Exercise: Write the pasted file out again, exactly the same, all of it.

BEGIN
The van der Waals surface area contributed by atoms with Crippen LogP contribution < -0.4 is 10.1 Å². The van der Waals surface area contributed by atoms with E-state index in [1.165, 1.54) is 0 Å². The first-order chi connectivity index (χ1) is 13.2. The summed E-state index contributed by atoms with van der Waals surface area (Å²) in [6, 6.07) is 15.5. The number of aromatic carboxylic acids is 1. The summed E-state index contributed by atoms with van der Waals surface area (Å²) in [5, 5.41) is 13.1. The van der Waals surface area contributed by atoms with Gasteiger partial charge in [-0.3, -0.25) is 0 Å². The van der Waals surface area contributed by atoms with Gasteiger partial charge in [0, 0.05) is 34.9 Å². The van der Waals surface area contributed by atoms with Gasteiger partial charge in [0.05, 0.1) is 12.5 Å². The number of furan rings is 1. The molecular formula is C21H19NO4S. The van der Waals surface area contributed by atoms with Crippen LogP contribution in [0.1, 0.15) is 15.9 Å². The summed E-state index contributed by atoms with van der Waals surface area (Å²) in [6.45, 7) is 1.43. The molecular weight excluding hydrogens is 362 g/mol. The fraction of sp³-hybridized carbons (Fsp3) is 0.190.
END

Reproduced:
The van der Waals surface area contributed by atoms with Crippen LogP contribution < -0.4 is 10.1 Å². The van der Waals surface area contributed by atoms with E-state index in [1.165, 1.54) is 0 Å². The first-order chi connectivity index (χ1) is 13.2. The summed E-state index contributed by atoms with van der Waals surface area (Å²) in [6, 6.07) is 15.5. The number of aromatic carboxylic acids is 1. The summed E-state index contributed by atoms with van der Waals surface area (Å²) in [5, 5.41) is 13.1. The van der Waals surface area contributed by atoms with Gasteiger partial charge in [-0.3, -0.25) is 0 Å². The van der Waals surface area contributed by atoms with Gasteiger partial charge in [0, 0.05) is 34.9 Å². The van der Waals surface area contributed by atoms with Gasteiger partial charge in [0.05, 0.1) is 12.5 Å². The number of furan rings is 1. The molecular formula is C21H19NO4S. The van der Waals surface area contributed by atoms with Crippen LogP contribution in [0.1, 0.15) is 15.9 Å². The summed E-state index contributed by atoms with van der Waals surface area (Å²) in [6.45, 7) is 1.43. The molecular weight excluding hydrogens is 362 g/mol. The fraction of sp³-hybridized carbons (Fsp3) is 0.190.